The case against no-suicide contracts: The commitment to treatment statement as a practice alternative. Journal of Clinical Psychology, 62, 243-251

Department of Psychology & Neuroscience, Baylor University, TX 97334, USA.
Journal of Clinical Psychology (Impact Factor: 2.12). 02/2006; 62(2):243-51. DOI: 10.1002/jclp.20227
Source: PubMed


This article reviews the literature on the use of "no-suicide contracts" in clinical practice, including conceptual discussions, patient and clinician surveys, and a few empirical studies on clinical utility. Our primary conclusion is that no-suicide contracts suffer from a broad range of conceptual, practical, and empirical problems. Most significantly, they have no empirical support for their effectiveness in the clinical environment. The authors provide and illustrate the commitment to treatment statement as a practice alternative to the no-suicide contract.

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    • "The primary characteristic that distinguishes between suicide warning signs and suicide risk factors is proximity (Rudd et al., 2006) to either a suicide attempt or a suicide. As with other conditions, like heart attack and stroke, warning signs connote imminent risk, risk that is evident over the next few minutes, hours, or days. "
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    ABSTRACT: Clinical work with suicidal patients has become increasingly challenging in recent years. It is argued that contemporary issues related to working with suicidal patients have come to pose a number of considerable professional and even ethical hazards for psychologists. Among various concerns, these challenges include providing sufficient informed consent, performing competent assessments of suicidal risk, using empirically supported treatments/interventions, and using suitable risk management techniques. In summary, there are many complicated clinical issues related to suicide (e.g., improvements in the standard of care, resistance to changing practices, alterations to models of health care delivery, the role of research, and issues of diversity). Three experts comment on these considerations, emphasizing acute versus chronic suicide risk, the integration of empirical findings, effective documentation, graduate training, maintaining professional competence, perceptions of medical versus mental health care, fears of dealing with suicide risk, suicide myths, and stigma/blame related to suicide. The authors' intention is to raise awareness about various suicide-related ethical concerns. By increasing this awareness, they hope to compel psychologists to improve their clinical practices with suicidal patients, thereby helping to save lives. (PsycINFO Database Record (c) 2012 APA, all rights reserved)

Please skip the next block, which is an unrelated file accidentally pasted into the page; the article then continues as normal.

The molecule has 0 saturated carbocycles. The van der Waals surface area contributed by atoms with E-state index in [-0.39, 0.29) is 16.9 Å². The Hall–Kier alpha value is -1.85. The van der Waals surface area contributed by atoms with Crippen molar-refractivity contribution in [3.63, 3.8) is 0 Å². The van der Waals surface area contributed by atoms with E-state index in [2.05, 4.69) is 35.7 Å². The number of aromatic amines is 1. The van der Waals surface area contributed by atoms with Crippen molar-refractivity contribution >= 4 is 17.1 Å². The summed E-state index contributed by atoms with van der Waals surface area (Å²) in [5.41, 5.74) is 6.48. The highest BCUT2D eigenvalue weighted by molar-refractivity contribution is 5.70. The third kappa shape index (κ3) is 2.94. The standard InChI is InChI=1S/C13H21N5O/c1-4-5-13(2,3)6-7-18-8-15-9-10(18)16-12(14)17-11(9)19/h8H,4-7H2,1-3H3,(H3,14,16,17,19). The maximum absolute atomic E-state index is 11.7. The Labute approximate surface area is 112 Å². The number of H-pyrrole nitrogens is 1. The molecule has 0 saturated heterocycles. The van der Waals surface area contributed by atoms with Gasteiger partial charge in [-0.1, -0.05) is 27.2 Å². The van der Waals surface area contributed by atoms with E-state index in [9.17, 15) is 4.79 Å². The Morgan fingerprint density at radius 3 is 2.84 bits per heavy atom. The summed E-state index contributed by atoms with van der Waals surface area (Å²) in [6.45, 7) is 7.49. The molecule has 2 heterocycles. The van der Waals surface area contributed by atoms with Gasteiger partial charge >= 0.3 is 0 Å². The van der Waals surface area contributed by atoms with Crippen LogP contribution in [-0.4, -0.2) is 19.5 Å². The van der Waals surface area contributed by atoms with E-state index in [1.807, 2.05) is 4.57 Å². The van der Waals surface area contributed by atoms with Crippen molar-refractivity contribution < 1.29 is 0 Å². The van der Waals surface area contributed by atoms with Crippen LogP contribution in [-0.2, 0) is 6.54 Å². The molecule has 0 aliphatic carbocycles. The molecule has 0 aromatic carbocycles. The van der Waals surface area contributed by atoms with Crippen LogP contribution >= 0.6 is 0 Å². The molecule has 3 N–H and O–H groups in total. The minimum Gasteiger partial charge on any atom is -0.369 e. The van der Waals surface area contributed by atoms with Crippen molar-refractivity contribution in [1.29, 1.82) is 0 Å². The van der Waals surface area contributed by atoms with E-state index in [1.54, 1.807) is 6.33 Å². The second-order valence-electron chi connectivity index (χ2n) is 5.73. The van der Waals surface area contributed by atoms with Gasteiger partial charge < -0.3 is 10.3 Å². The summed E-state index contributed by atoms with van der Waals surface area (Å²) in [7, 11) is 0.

Professional Psychology Research and Practice 07/2008; 39(4):405-413. DOI:10.1037/a0012896 · 1.34 Impact Factor
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    ABSTRACT: Neuere verhaltenstheoretische Konzepte konvergieren dabei zu sog. transaktionalen Modellen, in denen eine vielfache gegenseitige Abhängigkeit von biologischen, psychologischen und sozialen Faktoren angenommen wird (z. B. Schmidtke u. Schaller 2002). Kognitive, affektive, motivationale, physiologische und behaviorale Erfahrungen können dabei zu Schemata zusammengefasst werden (Rudd 2000), die die Sensitivität für Reizbedingungen erhöhen und dadurch sowohl die Auftretenswahrscheinlichkeit suizidalen Verhaltens generell fördern, als auch dazu führen, dass dieses Verhalten immer schneller und schon bei relativ geringfügigen Auslösebedingungen emittiert wird.
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